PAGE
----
Why Wool? -Because at the end of the party it has the good grace to leave.

Wool has qualities that man can only dream of recreating. The first attempt was made in 1855 and we’ve been trying in vain ever since. Not only does wool wick moisture and retain heat (and all those other good things we have come to associate with wool), but it also has the good grace to rot away harmlessly into the environment when it is finally done (to be clear: I have *never* seen a sheepskin reach the end of useful life).

Campaigners from the Ellen MacArthur Foundation found a full bin-lorry of man made fabrics is being dumped or burned every second of every day. Much of this waste comes from wool replacement materials.

All Dartmoor Sheepskins come as waste from the meat industry. Less than one in two hundred sheepskins are tanned (the rest are landfill, or burned). To further compound the illogic of this we then extract oil from the ground and make plastic fur out of it. This causes a multitude of problems, including microfibers in our own bodies.

At the end of its useful life, wool can be returned to the soil, or the marine environment where it decomposes, releasing valuable nitrogen-based nutrients into the ground/ocean.

Campaign For Wool

Green, in unexpected ways

Step forward the Campaign for Wool with a series of short videos extolling the virtues of wool vs its synthetic counterpart. Take a look, we’ve worked with sheepskins for years and some of these videos surprised us. More available on the Campaign for Wool YouTube page.

Wool is a hygroscopic fibre. As the humidity of the surrounding air rises and falls, the fibre absorbs and releases water vapour. Heat is generated and retained during the absorption phase, which makes wool a natural insulator. Used in the home, wool insulation helps to reduce energy costs and prevents the loss of energy to the external environment, thus reducing carbon emissions.

Campaign For Wool

If you are already in love with natural fibers you may want to check out our specialist subject, and if that is your thing, you may like our range of natural plant dyes too! Keep it real – keep it wool.

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Behind the scenes at Dartmoor Sheepskins

Behind the scenes at Dartmoor Sheepskins

“People sometimes think we live in a huge house surrounded by sheepskins”

Wonderful natural products

All our products are sustainably sourced and natural. They are *exactly* as described – ground root bark will be ground root bark with nothing added or taken away, for example. When you and your children have worn your sheepskin down, and even the dog prefers something softer… at least it has the good grace to biodegrade, rather than sit in landfill for decades to come. I guess this goes some way to explaining why we do what we do.

“After a while we realised that our friends and family knowing our products were good wasn’t enough. We could tell people how good they were until we were blue in the face. People only really believe their own eyes, we have to show them.

British Sheepskin

While a Dartmoor sheepskin can always add a touch of luxury to any room, their practical durability make our fleeces suitable for year-round use.

Natural Dye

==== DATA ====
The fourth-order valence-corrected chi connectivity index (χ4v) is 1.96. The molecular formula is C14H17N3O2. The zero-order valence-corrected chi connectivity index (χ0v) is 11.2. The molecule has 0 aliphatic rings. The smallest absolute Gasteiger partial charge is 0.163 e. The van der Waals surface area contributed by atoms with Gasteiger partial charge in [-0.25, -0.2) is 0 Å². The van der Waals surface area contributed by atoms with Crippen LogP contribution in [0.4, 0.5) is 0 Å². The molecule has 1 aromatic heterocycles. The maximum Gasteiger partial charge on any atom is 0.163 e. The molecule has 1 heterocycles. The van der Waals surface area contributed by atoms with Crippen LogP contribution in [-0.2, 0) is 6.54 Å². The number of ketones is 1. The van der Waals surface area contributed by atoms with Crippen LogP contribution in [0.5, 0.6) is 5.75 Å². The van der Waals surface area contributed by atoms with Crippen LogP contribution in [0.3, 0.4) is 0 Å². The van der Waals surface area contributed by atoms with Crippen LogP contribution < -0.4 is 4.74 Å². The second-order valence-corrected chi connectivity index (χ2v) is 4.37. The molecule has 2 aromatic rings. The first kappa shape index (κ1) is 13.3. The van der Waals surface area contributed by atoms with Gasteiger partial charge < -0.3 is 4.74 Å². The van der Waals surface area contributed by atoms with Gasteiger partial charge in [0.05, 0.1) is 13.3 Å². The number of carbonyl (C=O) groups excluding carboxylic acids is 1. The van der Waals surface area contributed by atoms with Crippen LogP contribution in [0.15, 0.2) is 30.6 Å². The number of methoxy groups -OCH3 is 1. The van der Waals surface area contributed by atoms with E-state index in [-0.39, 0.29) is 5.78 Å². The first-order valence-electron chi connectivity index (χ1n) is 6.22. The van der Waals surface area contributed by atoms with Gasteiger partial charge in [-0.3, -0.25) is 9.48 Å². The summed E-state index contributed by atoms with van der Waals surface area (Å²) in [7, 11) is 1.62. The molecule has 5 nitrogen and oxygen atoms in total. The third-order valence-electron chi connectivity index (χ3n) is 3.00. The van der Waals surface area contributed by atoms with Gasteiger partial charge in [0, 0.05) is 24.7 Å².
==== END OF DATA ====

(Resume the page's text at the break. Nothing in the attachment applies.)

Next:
Roots and shoots plain and simple. Our powders are ground for days at a time, our flowers are picked at their peak. Nothing has been added or taken away.

Natural Incense

Fresh and vigorous fragrances to destress a modern home. Used for hardcore spiritual practice and beautiful for decluttering and mindfulness.

Gin Flowers

Make your own blue gin with these delightful Clitoria flowers, so named after their feminine shape. We love the colour they infuse in our favourite gin.

Palo Santo chips are excellent for smudging.

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Come home to a sheepskin, wherever you are.

Hard wearing and fully machine washable. Sheepskins are great to come home to wherever you are.

British summer often to throws a wobbly and that’s why it’s good to know sheepskins are easy to clean. Long-haired types will pick up twigs and other woodland detritus, so save them for bedtime. Keep newer sheepskins on a ground sheet or enforce a strict no-shoes policy. Housekeeping matters, wherever you sleep.

Machine washable at 30 degrees

Instant luxury seating, right by the fire.

As a sheepskin gets older you get less fussy about where you put it. It’s still the same sheepskin that was there at the birth of your new arrival, if no longer needed. It is still the same rug that helped you get out of bed on a cold morning. It’s just that tomorrow morning your day might not be starting at home.

Whilst a sheepskin might be nice on a trek, rolling into a sleeping-bag sized object is no excuse for the extra weight. Whilst we might boast about how easy sheepskins are to wash and dry, getting one wet in your rucksack won’t be fun to carry.

Where you can afford the luxury of a sheepskin is where you have a car. It’s no hassle to carry a rolled up sheepskin some distance, as long as you aren’t also lugging around everything else you need for the next three days at the very same time.

Where will you take yours?

A rug like the one above really comes into its own during a picnic, where bowls of food can be nestled into the fleece and stabilised even on the roughest moorland. The real question isn’t so much what will you use your sheepskin for, but where you will be when you use it.

Image with sheepskin washing instructions